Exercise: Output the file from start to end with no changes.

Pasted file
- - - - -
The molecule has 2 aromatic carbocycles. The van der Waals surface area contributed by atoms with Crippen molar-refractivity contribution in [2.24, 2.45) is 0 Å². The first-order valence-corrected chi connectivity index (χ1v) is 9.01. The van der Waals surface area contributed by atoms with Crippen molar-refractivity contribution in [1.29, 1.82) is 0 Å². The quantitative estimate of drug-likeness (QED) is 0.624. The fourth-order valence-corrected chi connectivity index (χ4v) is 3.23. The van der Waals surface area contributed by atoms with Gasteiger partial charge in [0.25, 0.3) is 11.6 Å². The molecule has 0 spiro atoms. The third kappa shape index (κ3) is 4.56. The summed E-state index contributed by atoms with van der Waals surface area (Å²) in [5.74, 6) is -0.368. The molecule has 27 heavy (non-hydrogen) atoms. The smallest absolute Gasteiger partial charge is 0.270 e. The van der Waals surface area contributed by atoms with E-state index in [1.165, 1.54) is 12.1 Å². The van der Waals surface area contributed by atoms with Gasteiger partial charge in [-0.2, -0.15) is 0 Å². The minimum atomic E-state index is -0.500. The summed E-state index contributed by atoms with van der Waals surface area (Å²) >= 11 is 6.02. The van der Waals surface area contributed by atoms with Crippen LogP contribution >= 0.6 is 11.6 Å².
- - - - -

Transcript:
The molecule has 2 aromatic carbocycles. The van der Waals surface area contributed by atoms with Crippen molar-refractivity contribution in [2.24, 2.45) is 0 Å². The first-order valence-corrected chi connectivity index (χ1v) is 9.01. The van der Waals surface area contributed by atoms with Crippen molar-refractivity contribution in [1.29, 1.82) is 0 Å². The quantitative estimate of drug-likeness (QED) is 0.624. The fourth-order valence-corrected chi connectivity index (χ4v) is 3.23. The van der Waals surface area contributed by atoms with Gasteiger partial charge in [0.25, 0.3) is 11.6 Å². The molecule has 0 spiro atoms. The third kappa shape index (κ3) is 4.56. The summed E-state index contributed by atoms with van der Waals surface area (Å²) in [5.74, 6) is -0.368. The molecule has 27 heavy (non-hydrogen) atoms. The smallest absolute Gasteiger partial charge is 0.270 e. The van der Waals surface area contributed by atoms with E-state index in [1.165, 1.54) is 12.1 Å². The van der Waals surface area contributed by atoms with Gasteiger partial charge in [-0.2, -0.15) is 0 Å². The minimum atomic E-state index is -0.500. The summed E-state index contributed by atoms with van der Waals surface area (Å²) >= 11 is 6.02. The van der Waals surface area contributed by atoms with Crippen LogP contribution >= 0.6 is 11.6 Å².